Balancing Conviction and Flexibility in Investing
The ability to properly navigate the tension between conviction and flexibility is one of the distinguishing traits of superb investors.
When to stick with one’s conviction in investing
- When you have developed a well thought-out investment philosophy and process over time
- When the original logic that led to your initial conclusion is still valid when taking into account all of the new evidence.
- When there is new evidence that makes your original conclusion more likely.
When to be flexible and consider changing your opinion
- When sufficient counter-thesis evidence presents itself.
- It is important to re-examine your original logic at certain intervals, even in the absence of contrary evidence.
- Don’t anchor on the investment’s prior price
- Assume you have made some mistakes and aggressively search for them
You should stick to your conviction if your analysis is still correct and the facts are still consistent with your conclusion even if others disagree with you. You should also be hesitant to drastically change your overall investment process because of any short-term reason. On the other hand, you need to be flexible enough to look for contrary evidence and update your thesis when such information presents itself.
Arthur Schopenhauer: On Reading and Books
In The Prince, Machiavelli offered the following advice: “A wise man ought always to follow the paths beaten by great men, and to imitate those who have been supreme, so that if his ability does not equal theirs, at least it will savour of it.”
Seneca, writing on the same subject, said, “Men who have made these discoveries before us are not our masters, but our guides.”
When we read, another person thinks for us: we merely repeat his mental process.
In reading, our head is, however, really only the arena of some one else’s thoughts. And so it happens that the person who reads a great deal — that is to say, almost the whole day, and recreates himself by spending the intervals in thoughtless diversion, gradually loses the ability to think for himself;
it is only by reflection that one can assimilate what one has read if one reads straight ahead without pondering over it later, what has been read does not take root, but is for the most part lost.
It's important to take time to think about what we're reading and not merely assume the thoughts of the author. We need to digest, synthesize, and organize the thoughts of others if we are to understand. This is the grunt work of thinking. It's how we acquire wisdom.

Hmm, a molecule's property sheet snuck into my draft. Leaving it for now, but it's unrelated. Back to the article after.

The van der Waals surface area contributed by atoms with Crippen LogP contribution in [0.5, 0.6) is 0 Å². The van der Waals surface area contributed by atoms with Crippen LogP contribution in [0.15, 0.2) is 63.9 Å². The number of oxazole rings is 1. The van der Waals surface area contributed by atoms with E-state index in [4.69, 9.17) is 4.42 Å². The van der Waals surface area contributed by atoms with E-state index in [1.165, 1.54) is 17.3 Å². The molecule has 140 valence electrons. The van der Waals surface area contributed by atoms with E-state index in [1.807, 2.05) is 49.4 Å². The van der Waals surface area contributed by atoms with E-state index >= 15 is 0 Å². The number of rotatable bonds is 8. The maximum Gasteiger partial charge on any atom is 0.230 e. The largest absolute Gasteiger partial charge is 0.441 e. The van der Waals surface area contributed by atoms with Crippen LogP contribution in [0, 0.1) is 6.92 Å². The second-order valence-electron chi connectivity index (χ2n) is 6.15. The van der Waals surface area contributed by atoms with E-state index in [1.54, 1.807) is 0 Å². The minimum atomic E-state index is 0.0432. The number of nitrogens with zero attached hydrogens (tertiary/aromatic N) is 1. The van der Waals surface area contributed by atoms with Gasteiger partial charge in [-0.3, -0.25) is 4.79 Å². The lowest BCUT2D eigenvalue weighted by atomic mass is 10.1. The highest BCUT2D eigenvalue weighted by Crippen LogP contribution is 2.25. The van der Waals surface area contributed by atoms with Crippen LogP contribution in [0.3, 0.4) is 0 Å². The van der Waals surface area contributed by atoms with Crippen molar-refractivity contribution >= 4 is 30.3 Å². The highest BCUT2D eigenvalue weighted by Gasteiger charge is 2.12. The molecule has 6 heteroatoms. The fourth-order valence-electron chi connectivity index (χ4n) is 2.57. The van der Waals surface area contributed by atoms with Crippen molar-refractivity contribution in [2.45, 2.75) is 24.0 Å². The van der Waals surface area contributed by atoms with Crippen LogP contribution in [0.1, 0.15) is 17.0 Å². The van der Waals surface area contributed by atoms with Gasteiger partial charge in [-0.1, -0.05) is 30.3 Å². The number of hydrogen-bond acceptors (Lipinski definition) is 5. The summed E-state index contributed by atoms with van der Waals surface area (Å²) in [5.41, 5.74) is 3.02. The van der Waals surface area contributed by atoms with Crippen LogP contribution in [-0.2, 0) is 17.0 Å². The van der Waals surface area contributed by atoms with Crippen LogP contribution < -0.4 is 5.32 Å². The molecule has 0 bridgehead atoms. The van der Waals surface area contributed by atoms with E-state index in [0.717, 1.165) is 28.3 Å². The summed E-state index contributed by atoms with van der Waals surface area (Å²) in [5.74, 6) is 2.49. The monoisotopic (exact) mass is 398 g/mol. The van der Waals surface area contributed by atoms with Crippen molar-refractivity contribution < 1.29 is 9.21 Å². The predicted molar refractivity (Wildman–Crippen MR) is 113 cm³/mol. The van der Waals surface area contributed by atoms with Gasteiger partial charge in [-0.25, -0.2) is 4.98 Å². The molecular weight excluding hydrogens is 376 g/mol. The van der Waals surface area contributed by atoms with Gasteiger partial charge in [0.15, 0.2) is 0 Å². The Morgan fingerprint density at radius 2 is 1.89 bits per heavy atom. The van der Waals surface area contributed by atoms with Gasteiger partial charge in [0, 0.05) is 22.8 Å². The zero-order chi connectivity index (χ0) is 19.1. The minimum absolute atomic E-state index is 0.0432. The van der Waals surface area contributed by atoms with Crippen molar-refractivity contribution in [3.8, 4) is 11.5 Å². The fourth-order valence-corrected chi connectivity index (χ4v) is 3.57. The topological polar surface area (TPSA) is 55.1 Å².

Reading consumes time. And if we equate time with money, it should not be wasted on bad books. Knowing what to read is important but so is its inversion— knowing what not to read.
In Norwegian Wood, Haruki Murakami makes the argument that “If you only read the books that everyone else is reading, you can only think what everyone else is thinking.”
To desire that a man should retain everything he has ever read, is the same as wishing him to retain in his stomach all that he has ever eaten.
Every one has aims, but very few have anything approaching a system of thought. This is why such people do not take an objective interest in anything, and why they learn nothing from what they read: they remember nothing about it.
Any kind of important book should immediately be read twice, partly because one grasps the matter in its entirety the second time, and only really understands the beginning when the end is known; and partly because in reading it the second time one’s temper and mood are different, so that one gets another impression; it may be that one sees the matter in another light.
The Shaper Effect: How to Truly Innovate
The Focus on the Details
When you look at the records of some of the most influential and competent leaders in history, much of their success can be traced down to seemingly tiny and unimportant things.
Musk like many others who make big progress can see the second and third order effects of seemingly small things.
The Discipline of a Vision
The secret weapon here is strategic imagination, and it’s the second part of what makes people who really make a dent in the world who they are.
The Power of the Shaper Effect
Ray Dalio found that most of these people can be characterized as shapers, and the identifier of a shaper is that they are both tactically and strategically astute in their decisions. Being a shaper gives you a wider lens through which to see the world.